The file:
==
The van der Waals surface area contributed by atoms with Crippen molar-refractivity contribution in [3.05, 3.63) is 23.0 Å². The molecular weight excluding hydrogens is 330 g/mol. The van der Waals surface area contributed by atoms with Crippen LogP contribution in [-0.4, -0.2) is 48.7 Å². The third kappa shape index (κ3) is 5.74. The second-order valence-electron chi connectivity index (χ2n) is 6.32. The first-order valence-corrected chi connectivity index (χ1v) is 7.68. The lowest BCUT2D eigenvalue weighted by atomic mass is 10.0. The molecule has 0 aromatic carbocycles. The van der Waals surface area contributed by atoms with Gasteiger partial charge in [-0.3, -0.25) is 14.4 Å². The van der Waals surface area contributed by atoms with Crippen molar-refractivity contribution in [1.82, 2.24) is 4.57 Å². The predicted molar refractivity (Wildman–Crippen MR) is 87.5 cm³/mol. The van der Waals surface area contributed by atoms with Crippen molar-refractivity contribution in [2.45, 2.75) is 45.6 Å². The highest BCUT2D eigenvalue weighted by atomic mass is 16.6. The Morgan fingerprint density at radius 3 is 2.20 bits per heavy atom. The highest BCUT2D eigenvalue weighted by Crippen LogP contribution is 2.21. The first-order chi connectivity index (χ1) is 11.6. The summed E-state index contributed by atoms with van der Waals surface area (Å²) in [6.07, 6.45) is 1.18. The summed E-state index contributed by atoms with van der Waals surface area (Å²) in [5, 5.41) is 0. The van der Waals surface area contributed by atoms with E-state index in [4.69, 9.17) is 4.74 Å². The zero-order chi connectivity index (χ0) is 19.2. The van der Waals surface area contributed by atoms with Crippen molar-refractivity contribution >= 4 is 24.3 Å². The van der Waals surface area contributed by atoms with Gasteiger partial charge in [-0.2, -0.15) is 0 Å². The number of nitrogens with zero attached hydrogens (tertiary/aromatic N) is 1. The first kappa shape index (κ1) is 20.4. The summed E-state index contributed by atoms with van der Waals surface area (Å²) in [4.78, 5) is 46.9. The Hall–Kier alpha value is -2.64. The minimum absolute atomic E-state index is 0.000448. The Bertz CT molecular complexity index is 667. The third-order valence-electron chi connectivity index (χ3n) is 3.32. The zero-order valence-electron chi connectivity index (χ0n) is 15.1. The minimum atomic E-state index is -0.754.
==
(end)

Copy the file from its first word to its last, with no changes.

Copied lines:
The van der Waals surface area contributed by atoms with Crippen molar-refractivity contribution in [3.05, 3.63) is 23.0 Å². The molecular weight excluding hydrogens is 330 g/mol. The van der Waals surface area contributed by atoms with Crippen LogP contribution in [-0.4, -0.2) is 48.7 Å². The third kappa shape index (κ3) is 5.74. The second-order valence-electron chi connectivity index (χ2n) is 6.32. The first-order valence-corrected chi connectivity index (χ1v) is 7.68. The lowest BCUT2D eigenvalue weighted by atomic mass is 10.0. The molecule has 0 aromatic carbocycles. The van der Waals surface area contributed by atoms with Gasteiger partial charge in [-0.3, -0.25) is 14.4 Å². The van der Waals surface area contributed by atoms with Crippen molar-refractivity contribution in [1.82, 2.24) is 4.57 Å². The predicted molar refractivity (Wildman–Crippen MR) is 87.5 cm³/mol. The van der Waals surface area contributed by atoms with Crippen molar-refractivity contribution in [2.45, 2.75) is 45.6 Å². The highest BCUT2D eigenvalue weighted by atomic mass is 16.6. The Morgan fingerprint density at radius 3 is 2.20 bits per heavy atom. The highest BCUT2D eigenvalue weighted by Crippen LogP contribution is 2.21. The first-order chi connectivity index (χ1) is 11.6. The summed E-state index contributed by atoms with van der Waals surface area (Å²) in [6.07, 6.45) is 1.18. The summed E-state index contributed by atoms with van der Waals surface area (Å²) in [5, 5.41) is 0. The van der Waals surface area contributed by atoms with E-state index in [4.69, 9.17) is 4.74 Å². The zero-order chi connectivity index (χ0) is 19.2. The van der Waals surface area contributed by atoms with Crippen molar-refractivity contribution >= 4 is 24.3 Å². The van der Waals surface area contributed by atoms with Gasteiger partial charge in [-0.2, -0.15) is 0 Å². The number of nitrogens with zero attached hydrogens (tertiary/aromatic N) is 1. The first kappa shape index (κ1) is 20.4. The summed E-state index contributed by atoms with van der Waals surface area (Å²) in [4.78, 5) is 46.9. The Hall–Kier alpha value is -2.64. The minimum absolute atomic E-state index is 0.000448. The Bertz CT molecular complexity index is 667. The third-order valence-electron chi connectivity index (χ3n) is 3.32. The zero-order valence-electron chi connectivity index (χ0n) is 15.1. The minimum atomic E-state index is -0.754.